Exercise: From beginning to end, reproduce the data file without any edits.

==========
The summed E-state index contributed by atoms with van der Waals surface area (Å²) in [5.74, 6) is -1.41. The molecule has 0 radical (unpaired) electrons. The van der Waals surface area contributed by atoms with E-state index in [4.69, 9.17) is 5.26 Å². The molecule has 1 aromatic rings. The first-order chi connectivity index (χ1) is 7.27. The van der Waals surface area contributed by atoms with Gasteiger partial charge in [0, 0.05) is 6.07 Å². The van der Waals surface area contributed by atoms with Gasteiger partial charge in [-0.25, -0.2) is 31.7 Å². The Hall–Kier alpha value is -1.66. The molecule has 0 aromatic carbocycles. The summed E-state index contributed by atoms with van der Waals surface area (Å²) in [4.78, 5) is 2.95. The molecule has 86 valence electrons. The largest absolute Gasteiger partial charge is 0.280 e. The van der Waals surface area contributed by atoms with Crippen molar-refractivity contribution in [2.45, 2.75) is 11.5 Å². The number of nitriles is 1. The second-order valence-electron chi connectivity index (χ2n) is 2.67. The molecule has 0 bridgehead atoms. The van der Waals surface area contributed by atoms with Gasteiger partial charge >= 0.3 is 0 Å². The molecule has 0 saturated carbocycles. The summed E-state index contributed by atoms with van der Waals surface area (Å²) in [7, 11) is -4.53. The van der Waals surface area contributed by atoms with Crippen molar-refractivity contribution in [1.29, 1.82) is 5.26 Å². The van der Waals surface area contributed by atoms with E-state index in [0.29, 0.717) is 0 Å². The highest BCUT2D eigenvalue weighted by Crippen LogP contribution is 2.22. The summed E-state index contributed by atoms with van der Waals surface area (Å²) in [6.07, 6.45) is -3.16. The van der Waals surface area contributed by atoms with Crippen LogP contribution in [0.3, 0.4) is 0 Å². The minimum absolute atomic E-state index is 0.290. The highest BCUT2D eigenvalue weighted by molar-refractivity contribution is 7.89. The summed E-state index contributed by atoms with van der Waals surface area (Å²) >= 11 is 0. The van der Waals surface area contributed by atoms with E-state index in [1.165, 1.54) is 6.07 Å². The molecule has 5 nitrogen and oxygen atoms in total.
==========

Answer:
The summed E-state index contributed by atoms with van der Waals surface area (Å²) in [5.74, 6) is -1.41. The molecule has 0 radical (unpaired) electrons. The van der Waals surface area contributed by atoms with E-state index in [4.69, 9.17) is 5.26 Å². The molecule has 1 aromatic rings. The first-order chi connectivity index (χ1) is 7.27. The van der Waals surface area contributed by atoms with Gasteiger partial charge in [0, 0.05) is 6.07 Å². The van der Waals surface area contributed by atoms with Gasteiger partial charge in [-0.25, -0.2) is 31.7 Å². The Hall–Kier alpha value is -1.66. The molecule has 0 aromatic carbocycles. The summed E-state index contributed by atoms with van der Waals surface area (Å²) in [4.78, 5) is 2.95. The molecule has 86 valence electrons. The largest absolute Gasteiger partial charge is 0.280 e. The van der Waals surface area contributed by atoms with Crippen molar-refractivity contribution in [2.45, 2.75) is 11.5 Å². The number of nitriles is 1. The second-order valence-electron chi connectivity index (χ2n) is 2.67. The molecule has 0 bridgehead atoms. The van der Waals surface area contributed by atoms with Gasteiger partial charge >= 0.3 is 0 Å². The molecule has 0 saturated carbocycles. The summed E-state index contributed by atoms with van der Waals surface area (Å²) in [7, 11) is -4.53. The van der Waals surface area contributed by atoms with Crippen molar-refractivity contribution in [1.29, 1.82) is 5.26 Å². The van der Waals surface area contributed by atoms with E-state index in [0.29, 0.717) is 0 Å². The highest BCUT2D eigenvalue weighted by Crippen LogP contribution is 2.22. The summed E-state index contributed by atoms with van der Waals surface area (Å²) in [6.07, 6.45) is -3.16. The van der Waals surface area contributed by atoms with Crippen LogP contribution in [0.3, 0.4) is 0 Å². The minimum absolute atomic E-state index is 0.290. The highest BCUT2D eigenvalue weighted by molar-refractivity contribution is 7.89. The summed E-state index contributed by atoms with van der Waals surface area (Å²) >= 11 is 0. The van der Waals surface area contributed by atoms with E-state index in [1.165, 1.54) is 6.07 Å². The molecule has 5 nitrogen and oxygen atoms in total.